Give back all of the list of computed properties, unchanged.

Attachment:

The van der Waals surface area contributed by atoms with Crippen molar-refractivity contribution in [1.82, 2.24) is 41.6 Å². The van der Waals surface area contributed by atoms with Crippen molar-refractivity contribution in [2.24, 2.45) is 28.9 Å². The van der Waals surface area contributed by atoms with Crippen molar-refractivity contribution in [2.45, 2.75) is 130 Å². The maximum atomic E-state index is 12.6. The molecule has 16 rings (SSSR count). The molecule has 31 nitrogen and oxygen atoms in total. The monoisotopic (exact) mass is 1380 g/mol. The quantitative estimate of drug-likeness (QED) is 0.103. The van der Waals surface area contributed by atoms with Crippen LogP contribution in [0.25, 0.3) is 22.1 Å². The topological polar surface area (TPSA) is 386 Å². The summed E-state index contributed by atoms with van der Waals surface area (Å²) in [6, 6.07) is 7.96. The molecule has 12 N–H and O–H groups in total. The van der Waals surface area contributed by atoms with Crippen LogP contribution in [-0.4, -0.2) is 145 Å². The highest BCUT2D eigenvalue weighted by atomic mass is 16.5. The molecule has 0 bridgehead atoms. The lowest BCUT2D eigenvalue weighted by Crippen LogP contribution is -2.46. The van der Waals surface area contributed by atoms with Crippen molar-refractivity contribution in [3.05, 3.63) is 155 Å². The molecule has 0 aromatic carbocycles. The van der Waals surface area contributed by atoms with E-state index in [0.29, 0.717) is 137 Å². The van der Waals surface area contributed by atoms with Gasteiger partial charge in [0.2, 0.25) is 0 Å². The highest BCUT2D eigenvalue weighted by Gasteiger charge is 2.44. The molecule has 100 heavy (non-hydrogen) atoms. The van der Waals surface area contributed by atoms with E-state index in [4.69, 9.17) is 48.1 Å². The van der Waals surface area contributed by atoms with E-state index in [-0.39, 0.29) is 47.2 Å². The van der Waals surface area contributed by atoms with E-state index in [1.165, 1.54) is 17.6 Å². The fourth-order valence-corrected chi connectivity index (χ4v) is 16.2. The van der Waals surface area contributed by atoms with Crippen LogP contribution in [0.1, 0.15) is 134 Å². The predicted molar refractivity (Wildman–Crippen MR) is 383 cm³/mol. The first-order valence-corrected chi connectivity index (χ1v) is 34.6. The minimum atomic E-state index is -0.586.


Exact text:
The van der Waals surface area contributed by atoms with Crippen molar-refractivity contribution in [1.82, 2.24) is 41.6 Å². The van der Waals surface area contributed by atoms with Crippen molar-refractivity contribution in [2.24, 2.45) is 28.9 Å². The van der Waals surface area contributed by atoms with Crippen molar-refractivity contribution in [2.45, 2.75) is 130 Å². The maximum atomic E-state index is 12.6. The molecule has 16 rings (SSSR count). The molecule has 31 nitrogen and oxygen atoms in total. The monoisotopic (exact) mass is 1380 g/mol. The quantitative estimate of drug-likeness (QED) is 0.103. The van der Waals surface area contributed by atoms with Crippen LogP contribution in [0.25, 0.3) is 22.1 Å². The topological polar surface area (TPSA) is 386 Å². The summed E-state index contributed by atoms with van der Waals surface area (Å²) in [6, 6.07) is 7.96. The molecule has 12 N–H and O–H groups in total. The van der Waals surface area contributed by atoms with Crippen LogP contribution in [-0.4, -0.2) is 145 Å². The highest BCUT2D eigenvalue weighted by atomic mass is 16.5. The molecule has 0 bridgehead atoms. The lowest BCUT2D eigenvalue weighted by Crippen LogP contribution is -2.46. The van der Waals surface area contributed by atoms with Crippen molar-refractivity contribution in [3.05, 3.63) is 155 Å². The molecule has 0 aromatic carbocycles. The van der Waals surface area contributed by atoms with E-state index in [0.29, 0.717) is 137 Å². The van der Waals surface area contributed by atoms with Gasteiger partial charge in [0.2, 0.25) is 0 Å². The highest BCUT2D eigenvalue weighted by Gasteiger charge is 2.44. The molecule has 100 heavy (non-hydrogen) atoms. The van der Waals surface area contributed by atoms with E-state index in [4.69, 9.17) is 48.1 Å². The van der Waals surface area contributed by atoms with E-state index in [-0.39, 0.29) is 47.2 Å². The van der Waals surface area contributed by atoms with E-state index in [1.165, 1.54) is 17.6 Å². The fourth-order valence-corrected chi connectivity index (χ4v) is 16.2. The van der Waals surface area contributed by atoms with Crippen LogP contribution in [0.1, 0.15) is 134 Å². The predicted molar refractivity (Wildman–Crippen MR) is 383 cm³/mol. The first-order valence-corrected chi connectivity index (χ1v) is 34.6. The minimum atomic E-state index is -0.586.